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Old 08-01-2018, 01:25 PM   #15
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There is sound reason behind each ban. Just because you don't know it, doesn't mean it's not sound.
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Old 08-01-2018, 01:43 PM   #16
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Last year the Candian customs guy had a little chuckle when he asked what the planter box was for on the foredeck. Told him my daughter was growing potatoes. When he said we can't bring potatoes in, I said: "that's why we had them for breakfast on the way over"!
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Old 08-01-2018, 03:14 PM   #17
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There is sound reason behind each ban. Just because you don't know it, doesn't mean it's not sound.
I perfectly understand the care to have when importing goods or woods. However there are certainly more invasive species transfer from boat hull, anchor and containers than from an orange you bought at the nearby supermarket. If they ask you to drop you orange before entering to be sure we are safe, they should as well disinfect the whole boat to ensure no insect or decease is coming in...

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Old 08-01-2018, 03:21 PM   #18
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If they ask you to drop you orange before entering to be sure we are safe, they should as well disinfect the whole boat to ensure no insect or decease is coming in...

L
Perhaps they should. In areas of the US, Zebra Mussels are a huge problem and they're transferred from lake to lake by fishermen who trailer their boat. I'm sure those deciding have tried to determine the most significant issues that can be addressed with the least disruption.

Sure led to a huge purchase of eggs and chicken for us in Halifax.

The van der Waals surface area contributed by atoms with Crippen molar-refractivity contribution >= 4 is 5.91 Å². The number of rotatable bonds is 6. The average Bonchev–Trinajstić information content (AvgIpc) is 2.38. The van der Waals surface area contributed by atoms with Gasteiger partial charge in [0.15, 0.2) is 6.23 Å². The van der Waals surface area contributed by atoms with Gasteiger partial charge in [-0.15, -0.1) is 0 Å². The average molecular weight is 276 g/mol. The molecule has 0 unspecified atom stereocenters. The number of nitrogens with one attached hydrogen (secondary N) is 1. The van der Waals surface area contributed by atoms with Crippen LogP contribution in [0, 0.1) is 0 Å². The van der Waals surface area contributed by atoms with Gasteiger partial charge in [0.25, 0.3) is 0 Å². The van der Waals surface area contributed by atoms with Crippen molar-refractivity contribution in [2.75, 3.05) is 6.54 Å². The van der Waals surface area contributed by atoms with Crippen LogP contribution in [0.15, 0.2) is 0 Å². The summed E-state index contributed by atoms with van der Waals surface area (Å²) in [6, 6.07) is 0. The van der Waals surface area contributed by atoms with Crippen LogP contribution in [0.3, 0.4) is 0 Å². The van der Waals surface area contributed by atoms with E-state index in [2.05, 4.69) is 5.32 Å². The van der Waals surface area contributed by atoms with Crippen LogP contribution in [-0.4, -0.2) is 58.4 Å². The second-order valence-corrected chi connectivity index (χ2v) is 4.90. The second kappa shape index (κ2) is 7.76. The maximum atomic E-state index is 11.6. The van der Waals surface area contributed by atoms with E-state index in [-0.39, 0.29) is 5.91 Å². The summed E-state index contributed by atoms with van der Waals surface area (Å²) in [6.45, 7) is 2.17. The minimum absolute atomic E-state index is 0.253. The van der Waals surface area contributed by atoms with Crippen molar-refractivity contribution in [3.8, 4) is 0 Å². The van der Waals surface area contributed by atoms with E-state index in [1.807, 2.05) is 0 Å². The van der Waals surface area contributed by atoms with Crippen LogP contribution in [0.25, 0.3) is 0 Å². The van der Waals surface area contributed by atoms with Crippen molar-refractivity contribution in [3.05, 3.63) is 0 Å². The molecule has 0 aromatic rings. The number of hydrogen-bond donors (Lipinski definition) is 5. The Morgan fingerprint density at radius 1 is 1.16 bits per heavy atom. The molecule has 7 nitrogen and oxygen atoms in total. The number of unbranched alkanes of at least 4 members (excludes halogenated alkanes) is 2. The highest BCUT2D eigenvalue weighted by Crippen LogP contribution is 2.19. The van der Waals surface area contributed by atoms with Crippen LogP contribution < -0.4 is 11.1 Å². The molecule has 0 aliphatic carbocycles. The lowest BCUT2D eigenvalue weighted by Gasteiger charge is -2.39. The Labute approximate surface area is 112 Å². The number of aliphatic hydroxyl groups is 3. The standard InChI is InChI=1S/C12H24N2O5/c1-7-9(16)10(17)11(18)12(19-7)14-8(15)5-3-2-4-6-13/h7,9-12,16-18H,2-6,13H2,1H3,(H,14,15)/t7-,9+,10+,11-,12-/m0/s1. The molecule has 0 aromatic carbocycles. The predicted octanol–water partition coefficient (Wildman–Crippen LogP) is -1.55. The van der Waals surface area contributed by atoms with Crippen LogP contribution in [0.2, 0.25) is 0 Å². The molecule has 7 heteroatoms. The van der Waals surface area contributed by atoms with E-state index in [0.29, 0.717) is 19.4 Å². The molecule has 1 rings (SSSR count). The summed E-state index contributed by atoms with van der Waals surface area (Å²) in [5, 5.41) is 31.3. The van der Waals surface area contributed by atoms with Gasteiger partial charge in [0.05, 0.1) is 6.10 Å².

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Old 08-01-2018, 04:19 PM   #19
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And for some people, the government reserves the right to image your hard drive or any device containing storage memory. I don't know who gets this special treatment or what you have to do to get on this list. Something to be aware of...
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Old 08-03-2018, 02:02 PM   #20
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You can't ship a lot things internationally using wooden packing crates or pallets anymore. You have to use some other material.

In the finger lakes district of NY if you come from somewhere else you have to get your boat decontaminated before you can launch (e.g. Lake George). The service if free and involves inspection and washing with very hot water (including compartments). The boat is then sealed to the trailer. Launching it will break the seal and may warrant other inspection.

In the west (e.g. Lake Mead) after retrieving your boat, you must dry it before you haul it away. If they see your boat going down the road dripping water, it can be confiscated.